DNA and bone structure preservation in medieval human skeletons

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dc.contributor.author Coulson-Thomas, Yvette May [UNIFESP]
dc.contributor.author Norton, Andrew L.
dc.contributor.author Coulson-Thomas, Vivien Jane [UNIFESP]
dc.contributor.author Florencio-Silva, Rinaldo [UNIFESP]
dc.contributor.author Ali, Nadir
dc.contributor.author Elmrghni, Samir
dc.contributor.author Gil, Cristiane D. [UNIFESP]
dc.contributor.author Sasso, Gisela R. S. [UNIFESP]
dc.contributor.author Dixon, Ronald A.
dc.contributor.author Nader, Helena B. [UNIFESP]
dc.date.accessioned 2016-01-24T14:40:33Z
dc.date.available 2016-01-24T14:40:33Z
dc.date.issued 2015-06-01
dc.identifier http://dx.doi.org/10.1016/j.forsciint.2015.04.005
dc.identifier.citation Forensic Science International. Clare: Elsevier B.V., v. 251, p. 186-194, 2015.
dc.identifier.issn 0379-0738
dc.identifier.uri http://repositorio.unifesp.br/handle/11600/39126
dc.description.abstract Morphological and ultrastructural data from archaeological human bones are scarce, particularly data that have been correlated with information on the preservation of molecules such as DNA. Here we examine the bone structure of macroscopically well-preserved medieval human skeletons by transmission electron microscopy and immunohistochemistry, and the quantity and quality of DNA extracted from these skeletons. DNA technology has been increasingly used for analyzing physical evidence in archaeological forensics; however, the isolation of ancient DNA is difficult since it is highly degraded, extraction yields are low and the co-extraction of PCR inhibitors is a problem. We adapted and optimised a method that is frequently used for isolating DNA from modern samples, Chelex (R) 100 (BioRad) extraction, for isolating DNA from archaeological human bones and teeth. the isolated DNA was analysed by real-time PCR using primers targeting the sex determining region on the Y chromosome (SRY) and STR typing using the AmpFlSTR (R) Identifiler PCR Amplification kit. Our results clearly show the preservation of bone matrix in medieval bones and the presence of intact osteocytes with well preserved encapsulated nuclei. in addition, we show how effective Chelex1 100 is for isolating ancient DNA from archaeological bones and teeth. This optimised method is suitable for STR typing using kits aimed specifically at degraded and difficult DNA templates since amplicons of up to 250 bp were successfully amplified. (C) 2015 Elsevier Ireland Ltd. All rights reserved. en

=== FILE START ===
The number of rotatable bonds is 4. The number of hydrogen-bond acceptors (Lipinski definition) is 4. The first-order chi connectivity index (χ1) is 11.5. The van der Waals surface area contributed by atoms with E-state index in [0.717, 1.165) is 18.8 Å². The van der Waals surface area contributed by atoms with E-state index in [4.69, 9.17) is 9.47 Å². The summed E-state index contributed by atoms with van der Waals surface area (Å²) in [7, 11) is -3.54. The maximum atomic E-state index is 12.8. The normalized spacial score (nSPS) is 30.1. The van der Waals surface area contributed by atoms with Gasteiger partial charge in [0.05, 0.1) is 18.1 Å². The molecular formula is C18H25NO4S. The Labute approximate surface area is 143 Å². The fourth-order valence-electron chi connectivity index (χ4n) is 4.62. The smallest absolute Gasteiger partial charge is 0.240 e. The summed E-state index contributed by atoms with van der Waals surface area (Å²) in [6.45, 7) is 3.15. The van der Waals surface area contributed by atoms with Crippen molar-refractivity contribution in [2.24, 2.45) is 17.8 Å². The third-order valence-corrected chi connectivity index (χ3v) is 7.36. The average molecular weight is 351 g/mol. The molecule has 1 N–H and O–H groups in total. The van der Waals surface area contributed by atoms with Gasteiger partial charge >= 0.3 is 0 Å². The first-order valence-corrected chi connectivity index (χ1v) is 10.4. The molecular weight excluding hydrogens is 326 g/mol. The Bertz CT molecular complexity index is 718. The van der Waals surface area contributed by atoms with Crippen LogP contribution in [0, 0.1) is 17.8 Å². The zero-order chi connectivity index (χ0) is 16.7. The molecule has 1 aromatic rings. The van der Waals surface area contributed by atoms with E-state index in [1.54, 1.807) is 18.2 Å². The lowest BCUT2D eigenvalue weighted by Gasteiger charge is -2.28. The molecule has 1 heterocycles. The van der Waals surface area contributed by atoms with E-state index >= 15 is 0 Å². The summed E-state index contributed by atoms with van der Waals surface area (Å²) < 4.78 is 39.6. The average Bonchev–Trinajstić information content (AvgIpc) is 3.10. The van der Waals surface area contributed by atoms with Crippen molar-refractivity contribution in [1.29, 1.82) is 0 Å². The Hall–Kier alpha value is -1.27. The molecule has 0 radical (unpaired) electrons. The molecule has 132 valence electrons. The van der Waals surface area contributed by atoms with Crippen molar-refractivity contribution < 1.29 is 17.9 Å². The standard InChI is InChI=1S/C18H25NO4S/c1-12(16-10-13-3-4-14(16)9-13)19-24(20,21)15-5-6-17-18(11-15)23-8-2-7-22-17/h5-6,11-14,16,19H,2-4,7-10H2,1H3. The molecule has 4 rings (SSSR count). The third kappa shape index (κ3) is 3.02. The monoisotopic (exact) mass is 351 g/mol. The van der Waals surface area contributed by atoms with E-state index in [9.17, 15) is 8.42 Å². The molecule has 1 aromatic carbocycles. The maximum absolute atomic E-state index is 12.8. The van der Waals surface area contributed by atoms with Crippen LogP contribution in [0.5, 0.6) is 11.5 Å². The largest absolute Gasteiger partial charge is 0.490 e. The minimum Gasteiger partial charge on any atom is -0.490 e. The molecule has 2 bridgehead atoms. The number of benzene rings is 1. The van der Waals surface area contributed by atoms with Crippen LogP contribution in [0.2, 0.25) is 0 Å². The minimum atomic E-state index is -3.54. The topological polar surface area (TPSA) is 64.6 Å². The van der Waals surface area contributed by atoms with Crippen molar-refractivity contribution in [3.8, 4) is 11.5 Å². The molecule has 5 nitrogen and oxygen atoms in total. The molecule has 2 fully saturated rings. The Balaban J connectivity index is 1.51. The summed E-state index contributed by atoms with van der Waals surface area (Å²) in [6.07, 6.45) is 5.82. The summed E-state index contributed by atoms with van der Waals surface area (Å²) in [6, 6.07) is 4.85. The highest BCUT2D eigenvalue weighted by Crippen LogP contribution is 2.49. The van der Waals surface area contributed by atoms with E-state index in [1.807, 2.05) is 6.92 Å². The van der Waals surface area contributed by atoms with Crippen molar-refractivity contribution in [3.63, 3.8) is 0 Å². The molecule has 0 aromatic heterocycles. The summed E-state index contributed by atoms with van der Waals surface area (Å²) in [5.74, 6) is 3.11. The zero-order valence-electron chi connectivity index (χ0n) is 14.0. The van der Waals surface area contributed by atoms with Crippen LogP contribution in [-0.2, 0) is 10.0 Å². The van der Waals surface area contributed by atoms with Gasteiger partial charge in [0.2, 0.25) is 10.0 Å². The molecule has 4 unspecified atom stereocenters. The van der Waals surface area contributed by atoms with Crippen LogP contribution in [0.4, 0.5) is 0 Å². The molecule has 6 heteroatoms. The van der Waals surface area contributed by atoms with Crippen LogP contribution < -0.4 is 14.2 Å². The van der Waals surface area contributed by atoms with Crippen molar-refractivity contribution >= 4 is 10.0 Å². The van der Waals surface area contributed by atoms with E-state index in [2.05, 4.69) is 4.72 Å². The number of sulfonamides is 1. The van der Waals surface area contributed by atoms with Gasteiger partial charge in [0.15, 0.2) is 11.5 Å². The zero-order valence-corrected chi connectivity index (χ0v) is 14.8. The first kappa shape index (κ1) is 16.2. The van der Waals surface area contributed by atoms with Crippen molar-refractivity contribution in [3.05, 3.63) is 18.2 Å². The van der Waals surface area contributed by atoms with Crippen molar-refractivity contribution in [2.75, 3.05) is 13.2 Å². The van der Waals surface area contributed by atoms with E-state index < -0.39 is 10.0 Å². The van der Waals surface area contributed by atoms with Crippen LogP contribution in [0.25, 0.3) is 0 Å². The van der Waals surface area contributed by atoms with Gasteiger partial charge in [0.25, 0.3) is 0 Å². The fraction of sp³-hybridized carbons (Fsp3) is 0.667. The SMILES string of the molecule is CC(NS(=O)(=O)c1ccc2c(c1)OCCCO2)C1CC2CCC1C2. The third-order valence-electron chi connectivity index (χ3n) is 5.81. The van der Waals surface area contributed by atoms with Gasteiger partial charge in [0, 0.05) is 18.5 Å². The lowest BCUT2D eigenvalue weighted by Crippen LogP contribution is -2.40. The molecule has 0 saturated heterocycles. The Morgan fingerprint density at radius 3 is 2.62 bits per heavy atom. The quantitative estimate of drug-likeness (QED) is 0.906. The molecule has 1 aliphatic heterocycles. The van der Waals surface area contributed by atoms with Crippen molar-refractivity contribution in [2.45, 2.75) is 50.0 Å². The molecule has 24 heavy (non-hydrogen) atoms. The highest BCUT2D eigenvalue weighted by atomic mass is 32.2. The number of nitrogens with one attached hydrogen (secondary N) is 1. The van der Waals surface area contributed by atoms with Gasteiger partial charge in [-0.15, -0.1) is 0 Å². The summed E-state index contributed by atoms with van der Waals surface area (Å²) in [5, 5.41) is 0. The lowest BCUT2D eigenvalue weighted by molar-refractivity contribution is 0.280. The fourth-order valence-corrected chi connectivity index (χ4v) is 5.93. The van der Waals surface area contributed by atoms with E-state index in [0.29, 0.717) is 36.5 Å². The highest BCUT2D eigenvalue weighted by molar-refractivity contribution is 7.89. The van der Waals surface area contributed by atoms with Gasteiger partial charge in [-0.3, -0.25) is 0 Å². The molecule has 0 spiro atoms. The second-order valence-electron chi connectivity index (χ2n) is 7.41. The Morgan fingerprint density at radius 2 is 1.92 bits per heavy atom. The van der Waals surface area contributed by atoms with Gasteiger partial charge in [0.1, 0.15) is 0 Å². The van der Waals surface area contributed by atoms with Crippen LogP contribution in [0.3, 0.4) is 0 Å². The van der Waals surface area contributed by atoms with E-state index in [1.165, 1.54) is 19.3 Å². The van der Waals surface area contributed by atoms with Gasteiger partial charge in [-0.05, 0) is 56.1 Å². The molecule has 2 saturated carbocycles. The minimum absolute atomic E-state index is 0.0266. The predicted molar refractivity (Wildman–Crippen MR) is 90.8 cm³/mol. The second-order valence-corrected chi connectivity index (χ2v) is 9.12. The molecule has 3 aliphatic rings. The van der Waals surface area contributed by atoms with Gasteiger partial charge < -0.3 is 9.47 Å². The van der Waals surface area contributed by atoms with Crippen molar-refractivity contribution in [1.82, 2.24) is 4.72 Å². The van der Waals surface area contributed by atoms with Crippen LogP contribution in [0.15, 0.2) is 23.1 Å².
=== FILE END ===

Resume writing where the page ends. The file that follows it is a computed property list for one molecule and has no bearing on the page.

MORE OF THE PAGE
dc.format.extent 186-194
dc.language.iso eng
dc.publisher Elsevier B.V.
dc.relation.ispartof Forensic Science International
dc.rights Acesso restrito
dc.subject Ancient DNA en
dc.subject Archaeological bone en
dc.subject Archaeological teeth en
dc.subject Chelex en
dc.subject DNA typing en
dc.subject Electron microscopy en
dc.title DNA and bone structure preservation in medieval human skeletons en
dc.type Artigo
dc.rights.license http://www.elsevier.com/about/open-access/open-access-policies/article-posting-policy
dc.contributor.institution Universidade Federal de São Paulo (UNIFESP)
dc.contributor.institution Lincoln Univ
dc.contributor.institution Univ Durham
dc.contributor.institution Univ Cambridge
dc.description.affiliation Universidade Federal de São Paulo, Dept Biochem, BR-04044020 São Paulo, Brazil
dc.description.affiliation Lincoln Univ, Sch Life Sci, Lincoln LN6 7TS, England
dc.description.affiliation Univ Durham, Durham DH7 9RH, England
dc.description.affiliation Univ Cambridge, John van Geest Ctr Brain Repair, Cambridge CB2 0PY, England
dc.description.affiliation Universidade Federal de São Paulo, Dept Morphol & Genet, BR-04023900 São Paulo, Brazil
dc.description.affiliationUnifesp Universidade Federal de São Paulo, Dept Biochem, BR-04044020 São Paulo, Brazil
dc.description.affiliationUnifesp Universidade Federal de São Paulo, Dept Morphol & Genet, BR-04023900 São Paulo, Brazil
dc.identifier.doi 10.1016/j.forsciint.2015.04.005
dc.description.source Web of Science
dc.identifier.wos WOS:000354125900028



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